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Government enlists local authorities to deliver green deal to fuel poor

Posted by Tasha Kosviner on 14 April 2014 at 9:10 am

The government has a new ally in the battle to increase uptake of the foundering green deal: local authorities.

Greg Barker has just announced the winners of the bid for a share of the £88m set aside for their so-called green deal communities scheme. 

The scheme will give 24 local authorities a bundle of cash to improve energy efficiency in their communities, provided they access match funding and come up with a convincing street-by-street plan. 

The local authorities to be given a share of the green deal communities scheme are:

  • East Hampshire District Council
  • Dartford Borough Council
  • Leeds City Council
  • Bristol City Council
  • Nottingham City Council
  • Broadland District Council
  • London Borough of Hillingdon
  • Telford & Wrekin Council
  • Worcestershire County Council
  • London Borough of Lewisham
  • Woking Borough Council
  • Plymouth City Council
  • South Buckinghamshire District Council
  • Manchester (Oldham Metropolitan Borough Council)
  • Ashfield District Council
  • Suffolk County Council
  • Cambridge City Council
  • Peterborough
  • London Borough of Haringey
  • Bracknell Forest
  • Eastleigh Borough Council
  • Nuneaton & Bedworth Borough Council
  • London Borough of Harrow
  • Bath & North East Somerset Council

The local authorities will use the money to help bolster engagement in green deal measures either by making up any shortfall in green deal and ECO funding or by simply paying for measures themselves. 

Most authorities will use the money to work with private landlords and housing associations to install insulation and double glazing in large blocks of social housing.

Peterborough city council, where 80 per cent of city centre housing is solid walled, will use the funding, along with £8m from ECO and other sources, to install insulation, new boilers and double glazing in 2,000 homes. The homes fall into four areas where there is a high percentage of solid wall homes and high levels of fuel poverty.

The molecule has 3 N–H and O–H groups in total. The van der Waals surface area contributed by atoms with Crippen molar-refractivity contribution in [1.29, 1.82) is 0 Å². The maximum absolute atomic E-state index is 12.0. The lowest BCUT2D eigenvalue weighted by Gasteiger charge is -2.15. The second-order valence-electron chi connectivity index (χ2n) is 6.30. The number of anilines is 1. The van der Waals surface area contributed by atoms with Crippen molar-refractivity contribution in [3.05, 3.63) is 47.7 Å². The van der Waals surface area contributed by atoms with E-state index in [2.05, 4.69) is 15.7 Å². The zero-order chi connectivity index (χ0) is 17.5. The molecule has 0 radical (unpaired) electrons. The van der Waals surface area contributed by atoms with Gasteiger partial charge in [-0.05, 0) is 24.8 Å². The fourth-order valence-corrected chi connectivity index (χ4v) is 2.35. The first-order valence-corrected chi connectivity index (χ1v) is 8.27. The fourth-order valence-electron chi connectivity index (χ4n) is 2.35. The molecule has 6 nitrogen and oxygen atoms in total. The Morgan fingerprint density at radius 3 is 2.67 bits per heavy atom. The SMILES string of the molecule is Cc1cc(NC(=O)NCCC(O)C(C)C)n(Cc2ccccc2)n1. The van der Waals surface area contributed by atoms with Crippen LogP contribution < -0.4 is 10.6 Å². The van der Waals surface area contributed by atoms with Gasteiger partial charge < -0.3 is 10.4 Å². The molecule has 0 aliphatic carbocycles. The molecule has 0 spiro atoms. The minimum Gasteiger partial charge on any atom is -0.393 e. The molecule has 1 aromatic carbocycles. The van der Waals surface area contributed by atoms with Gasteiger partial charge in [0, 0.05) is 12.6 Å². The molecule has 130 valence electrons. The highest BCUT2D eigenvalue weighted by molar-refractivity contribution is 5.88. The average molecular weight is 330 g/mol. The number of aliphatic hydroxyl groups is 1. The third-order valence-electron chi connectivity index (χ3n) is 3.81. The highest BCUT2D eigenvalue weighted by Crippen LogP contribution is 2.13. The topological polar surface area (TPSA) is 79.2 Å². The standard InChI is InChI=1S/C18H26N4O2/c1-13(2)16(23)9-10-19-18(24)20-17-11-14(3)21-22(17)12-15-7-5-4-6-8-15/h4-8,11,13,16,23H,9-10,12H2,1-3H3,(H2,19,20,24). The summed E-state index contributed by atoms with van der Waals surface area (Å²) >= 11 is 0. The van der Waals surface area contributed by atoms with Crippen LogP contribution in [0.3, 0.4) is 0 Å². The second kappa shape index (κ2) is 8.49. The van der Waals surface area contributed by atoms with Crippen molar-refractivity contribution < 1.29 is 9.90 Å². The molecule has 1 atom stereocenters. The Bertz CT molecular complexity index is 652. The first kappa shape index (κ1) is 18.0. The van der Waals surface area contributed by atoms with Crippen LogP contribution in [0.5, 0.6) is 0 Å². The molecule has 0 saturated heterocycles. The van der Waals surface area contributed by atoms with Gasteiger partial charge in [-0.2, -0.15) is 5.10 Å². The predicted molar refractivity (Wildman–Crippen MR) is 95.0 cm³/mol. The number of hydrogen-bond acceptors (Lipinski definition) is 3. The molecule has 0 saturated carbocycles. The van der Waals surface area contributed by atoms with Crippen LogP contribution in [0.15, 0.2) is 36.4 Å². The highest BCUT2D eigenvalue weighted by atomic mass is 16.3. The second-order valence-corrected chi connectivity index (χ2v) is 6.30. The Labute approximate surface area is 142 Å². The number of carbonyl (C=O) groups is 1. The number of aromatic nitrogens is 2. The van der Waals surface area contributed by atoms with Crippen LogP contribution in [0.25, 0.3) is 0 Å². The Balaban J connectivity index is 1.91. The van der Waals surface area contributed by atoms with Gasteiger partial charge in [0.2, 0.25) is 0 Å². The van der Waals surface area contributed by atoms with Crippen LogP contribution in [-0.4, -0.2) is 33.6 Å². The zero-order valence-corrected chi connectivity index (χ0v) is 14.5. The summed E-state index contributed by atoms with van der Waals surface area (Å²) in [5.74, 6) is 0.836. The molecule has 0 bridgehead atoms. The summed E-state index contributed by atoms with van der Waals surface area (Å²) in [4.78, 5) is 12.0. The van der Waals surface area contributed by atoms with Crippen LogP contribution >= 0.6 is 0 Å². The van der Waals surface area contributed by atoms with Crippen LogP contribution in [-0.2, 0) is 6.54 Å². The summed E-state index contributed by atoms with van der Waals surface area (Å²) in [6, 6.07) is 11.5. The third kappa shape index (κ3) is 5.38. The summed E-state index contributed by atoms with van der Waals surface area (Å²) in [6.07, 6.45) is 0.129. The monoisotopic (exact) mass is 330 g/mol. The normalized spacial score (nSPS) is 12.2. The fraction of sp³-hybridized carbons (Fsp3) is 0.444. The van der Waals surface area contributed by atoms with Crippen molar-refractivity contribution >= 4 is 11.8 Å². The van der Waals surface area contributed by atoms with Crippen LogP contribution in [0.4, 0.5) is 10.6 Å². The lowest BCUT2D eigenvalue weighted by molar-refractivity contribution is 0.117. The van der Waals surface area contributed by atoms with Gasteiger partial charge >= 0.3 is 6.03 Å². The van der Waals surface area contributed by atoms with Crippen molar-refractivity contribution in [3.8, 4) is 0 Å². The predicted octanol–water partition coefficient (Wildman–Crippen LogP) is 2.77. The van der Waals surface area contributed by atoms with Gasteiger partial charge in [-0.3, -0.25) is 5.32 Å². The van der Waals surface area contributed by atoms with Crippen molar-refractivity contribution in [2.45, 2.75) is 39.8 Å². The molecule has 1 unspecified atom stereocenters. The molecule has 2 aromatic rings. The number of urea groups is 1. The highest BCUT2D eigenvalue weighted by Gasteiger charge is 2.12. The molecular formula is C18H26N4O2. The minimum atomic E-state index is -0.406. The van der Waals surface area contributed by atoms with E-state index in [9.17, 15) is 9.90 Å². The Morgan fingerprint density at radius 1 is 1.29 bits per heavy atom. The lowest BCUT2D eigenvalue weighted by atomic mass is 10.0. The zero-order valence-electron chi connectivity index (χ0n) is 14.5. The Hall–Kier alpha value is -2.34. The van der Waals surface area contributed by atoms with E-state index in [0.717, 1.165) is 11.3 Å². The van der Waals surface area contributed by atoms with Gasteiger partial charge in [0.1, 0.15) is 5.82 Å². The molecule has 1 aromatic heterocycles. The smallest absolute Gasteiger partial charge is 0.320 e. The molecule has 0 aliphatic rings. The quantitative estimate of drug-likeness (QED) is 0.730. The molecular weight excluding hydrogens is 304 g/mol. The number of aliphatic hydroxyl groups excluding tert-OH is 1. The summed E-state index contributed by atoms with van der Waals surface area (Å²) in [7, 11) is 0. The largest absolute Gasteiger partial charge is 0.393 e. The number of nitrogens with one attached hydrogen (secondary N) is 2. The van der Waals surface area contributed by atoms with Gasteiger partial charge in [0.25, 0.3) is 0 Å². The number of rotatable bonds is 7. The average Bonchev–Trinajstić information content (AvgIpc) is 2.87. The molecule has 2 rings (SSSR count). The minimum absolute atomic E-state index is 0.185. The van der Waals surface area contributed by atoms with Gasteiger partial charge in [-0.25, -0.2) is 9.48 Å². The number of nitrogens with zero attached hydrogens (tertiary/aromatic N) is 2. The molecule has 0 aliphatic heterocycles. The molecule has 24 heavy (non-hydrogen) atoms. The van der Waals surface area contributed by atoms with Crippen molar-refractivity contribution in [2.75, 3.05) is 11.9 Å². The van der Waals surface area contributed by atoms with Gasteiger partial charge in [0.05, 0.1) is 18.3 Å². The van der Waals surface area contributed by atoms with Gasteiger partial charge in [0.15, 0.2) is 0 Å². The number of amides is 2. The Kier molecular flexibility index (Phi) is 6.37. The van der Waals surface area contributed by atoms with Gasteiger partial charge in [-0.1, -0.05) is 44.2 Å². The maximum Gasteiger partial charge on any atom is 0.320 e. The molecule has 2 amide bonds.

Council leader, Marco Cerest, said: "This is a great opportunity for us to improve the quality of housing in Peterborough. 

"I hope landlords come forward and take up the options available. It makes perfect sense for them as they end up with energy efficient homes and happy tenants."

Announcing the bid winners, energy minister, Greg Barker said:

“Properties across the country are leaking hundreds of pounds every year through faulty boilers, draughty windows and insufficient insulation.

“By installing energy saving improvements we can help thousands of hard pressed consumers save energy and lower their bills.

“This is why we’ve quadrupled the green deal communities funding, so that local authorities can help many more people benefit from these improvements.”

But with green deal take up foundering and only 33 new finance plans signed in February 2014, is this a lifeline to a struggling scheme, or just a case of throwing good money after bad?

John Alker, director of policy and communications at the UK Green Building Council, said:

"This new support for the green deal couldn't come at a more critical time, following last month's disappointing statistics on uptake, and will undoubtedly help area based delivery of the scheme. Local authorities are a trusted voice and crucial to getting the message out about energy efficiency. However, the government could go further by stepping in to lower interest rates [on green deal plans] - helping local authorities to make the green deal a more attractive proposition for the consumer - or by introducing long-term structural incentives, such as variable rates of stamp duty."

More information

YouGen guide to the green deal

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